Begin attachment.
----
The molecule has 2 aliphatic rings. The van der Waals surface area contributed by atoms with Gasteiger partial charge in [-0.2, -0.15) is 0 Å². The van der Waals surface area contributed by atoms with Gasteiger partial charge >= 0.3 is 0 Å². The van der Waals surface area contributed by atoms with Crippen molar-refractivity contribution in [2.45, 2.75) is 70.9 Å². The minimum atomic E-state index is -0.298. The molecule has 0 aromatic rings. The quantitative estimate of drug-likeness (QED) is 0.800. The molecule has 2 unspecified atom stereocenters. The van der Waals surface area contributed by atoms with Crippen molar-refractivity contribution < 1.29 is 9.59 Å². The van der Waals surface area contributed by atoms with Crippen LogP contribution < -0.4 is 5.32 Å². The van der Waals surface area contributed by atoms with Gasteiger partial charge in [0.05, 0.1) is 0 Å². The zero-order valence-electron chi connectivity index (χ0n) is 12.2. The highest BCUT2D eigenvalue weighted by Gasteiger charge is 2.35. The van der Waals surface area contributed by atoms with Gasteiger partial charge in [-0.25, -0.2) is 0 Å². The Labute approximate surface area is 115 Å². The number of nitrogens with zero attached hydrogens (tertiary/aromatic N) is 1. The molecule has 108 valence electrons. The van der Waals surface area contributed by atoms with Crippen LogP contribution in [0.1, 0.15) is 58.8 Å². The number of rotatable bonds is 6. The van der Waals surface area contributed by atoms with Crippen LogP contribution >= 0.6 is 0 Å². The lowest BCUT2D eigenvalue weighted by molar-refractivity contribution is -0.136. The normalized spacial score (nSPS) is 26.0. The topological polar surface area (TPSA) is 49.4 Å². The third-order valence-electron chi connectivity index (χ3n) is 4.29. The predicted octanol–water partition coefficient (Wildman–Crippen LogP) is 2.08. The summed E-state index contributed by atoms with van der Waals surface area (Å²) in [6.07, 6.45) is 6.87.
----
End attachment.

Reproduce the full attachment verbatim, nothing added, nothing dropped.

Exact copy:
The molecule has 2 aliphatic rings. The van der Waals surface area contributed by atoms with Gasteiger partial charge in [-0.2, -0.15) is 0 Å². The van der Waals surface area contributed by atoms with Gasteiger partial charge >= 0.3 is 0 Å². The van der Waals surface area contributed by atoms with Crippen molar-refractivity contribution in [2.45, 2.75) is 70.9 Å². The minimum atomic E-state index is -0.298. The molecule has 0 aromatic rings. The quantitative estimate of drug-likeness (QED) is 0.800. The molecule has 2 unspecified atom stereocenters. The van der Waals surface area contributed by atoms with Crippen molar-refractivity contribution < 1.29 is 9.59 Å². The van der Waals surface area contributed by atoms with Crippen LogP contribution < -0.4 is 5.32 Å². The van der Waals surface area contributed by atoms with Gasteiger partial charge in [0.05, 0.1) is 0 Å². The zero-order valence-electron chi connectivity index (χ0n) is 12.2. The highest BCUT2D eigenvalue weighted by Gasteiger charge is 2.35. The van der Waals surface area contributed by atoms with Gasteiger partial charge in [-0.25, -0.2) is 0 Å². The Labute approximate surface area is 115 Å². The number of nitrogens with zero attached hydrogens (tertiary/aromatic N) is 1. The molecule has 108 valence electrons. The van der Waals surface area contributed by atoms with Crippen LogP contribution in [0.1, 0.15) is 58.8 Å². The number of rotatable bonds is 6. The van der Waals surface area contributed by atoms with Crippen LogP contribution >= 0.6 is 0 Å². The lowest BCUT2D eigenvalue weighted by molar-refractivity contribution is -0.136. The normalized spacial score (nSPS) is 26.0. The topological polar surface area (TPSA) is 49.4 Å². The third-order valence-electron chi connectivity index (χ3n) is 4.29. The predicted octanol–water partition coefficient (Wildman–Crippen LogP) is 2.08. The summed E-state index contributed by atoms with van der Waals surface area (Å²) in [6.07, 6.45) is 6.87.